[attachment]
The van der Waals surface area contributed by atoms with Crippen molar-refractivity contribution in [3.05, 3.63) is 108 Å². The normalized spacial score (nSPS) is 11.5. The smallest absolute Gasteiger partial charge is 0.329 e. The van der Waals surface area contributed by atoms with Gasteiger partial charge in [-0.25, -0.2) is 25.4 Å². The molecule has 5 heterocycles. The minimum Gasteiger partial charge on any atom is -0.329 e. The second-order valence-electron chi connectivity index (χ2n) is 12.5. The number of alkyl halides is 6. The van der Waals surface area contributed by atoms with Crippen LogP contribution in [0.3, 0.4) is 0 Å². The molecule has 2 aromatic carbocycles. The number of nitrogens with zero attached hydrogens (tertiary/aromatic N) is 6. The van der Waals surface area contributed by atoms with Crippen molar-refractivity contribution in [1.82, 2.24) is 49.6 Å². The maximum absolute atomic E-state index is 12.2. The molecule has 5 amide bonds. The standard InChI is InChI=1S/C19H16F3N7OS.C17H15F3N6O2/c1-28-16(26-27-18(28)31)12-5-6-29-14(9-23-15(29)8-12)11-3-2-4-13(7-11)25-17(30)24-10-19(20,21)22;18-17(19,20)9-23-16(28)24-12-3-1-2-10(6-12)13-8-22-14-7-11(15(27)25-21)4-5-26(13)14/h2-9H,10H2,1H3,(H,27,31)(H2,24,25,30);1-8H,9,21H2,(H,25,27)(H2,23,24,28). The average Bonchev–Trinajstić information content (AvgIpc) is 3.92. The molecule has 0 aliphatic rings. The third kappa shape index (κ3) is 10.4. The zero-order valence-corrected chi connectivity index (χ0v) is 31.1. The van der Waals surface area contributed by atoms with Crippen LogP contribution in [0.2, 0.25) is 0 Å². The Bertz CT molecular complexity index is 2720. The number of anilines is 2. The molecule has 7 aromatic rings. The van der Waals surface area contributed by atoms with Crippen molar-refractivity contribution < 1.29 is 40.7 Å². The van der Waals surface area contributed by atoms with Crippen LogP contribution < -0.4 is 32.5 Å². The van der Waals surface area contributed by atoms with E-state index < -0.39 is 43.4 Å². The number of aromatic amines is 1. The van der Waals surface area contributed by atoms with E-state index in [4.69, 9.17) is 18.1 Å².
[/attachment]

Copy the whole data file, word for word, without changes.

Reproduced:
The van der Waals surface area contributed by atoms with Crippen molar-refractivity contribution in [3.05, 3.63) is 108 Å². The normalized spacial score (nSPS) is 11.5. The smallest absolute Gasteiger partial charge is 0.329 e. The van der Waals surface area contributed by atoms with Gasteiger partial charge in [-0.25, -0.2) is 25.4 Å². The molecule has 5 heterocycles. The minimum Gasteiger partial charge on any atom is -0.329 e. The second-order valence-electron chi connectivity index (χ2n) is 12.5. The number of alkyl halides is 6. The van der Waals surface area contributed by atoms with Crippen LogP contribution in [0.3, 0.4) is 0 Å². The molecule has 2 aromatic carbocycles. The number of nitrogens with zero attached hydrogens (tertiary/aromatic N) is 6. The van der Waals surface area contributed by atoms with Crippen molar-refractivity contribution in [1.82, 2.24) is 49.6 Å². The maximum absolute atomic E-state index is 12.2. The molecule has 5 amide bonds. The standard InChI is InChI=1S/C19H16F3N7OS.C17H15F3N6O2/c1-28-16(26-27-18(28)31)12-5-6-29-14(9-23-15(29)8-12)11-3-2-4-13(7-11)25-17(30)24-10-19(20,21)22;18-17(19,20)9-23-16(28)24-12-3-1-2-10(6-12)13-8-22-14-7-11(15(27)25-21)4-5-26(13)14/h2-9H,10H2,1H3,(H,27,31)(H2,24,25,30);1-8H,9,21H2,(H,25,27)(H2,23,24,28). The average Bonchev–Trinajstić information content (AvgIpc) is 3.92. The molecule has 0 aliphatic rings. The third kappa shape index (κ3) is 10.4. The zero-order valence-corrected chi connectivity index (χ0v) is 31.1. The van der Waals surface area contributed by atoms with Crippen LogP contribution in [0.2, 0.25) is 0 Å². The Bertz CT molecular complexity index is 2720. The number of anilines is 2. The molecule has 7 aromatic rings. The van der Waals surface area contributed by atoms with Crippen molar-refractivity contribution < 1.29 is 40.7 Å². The van der Waals surface area contributed by atoms with Crippen LogP contribution < -0.4 is 32.5 Å². The van der Waals surface area contributed by atoms with E-state index < -0.39 is 43.4 Å². The number of aromatic amines is 1. The van der Waals surface area contributed by atoms with E-state index in [4.69, 9.17) is 18.1 Å².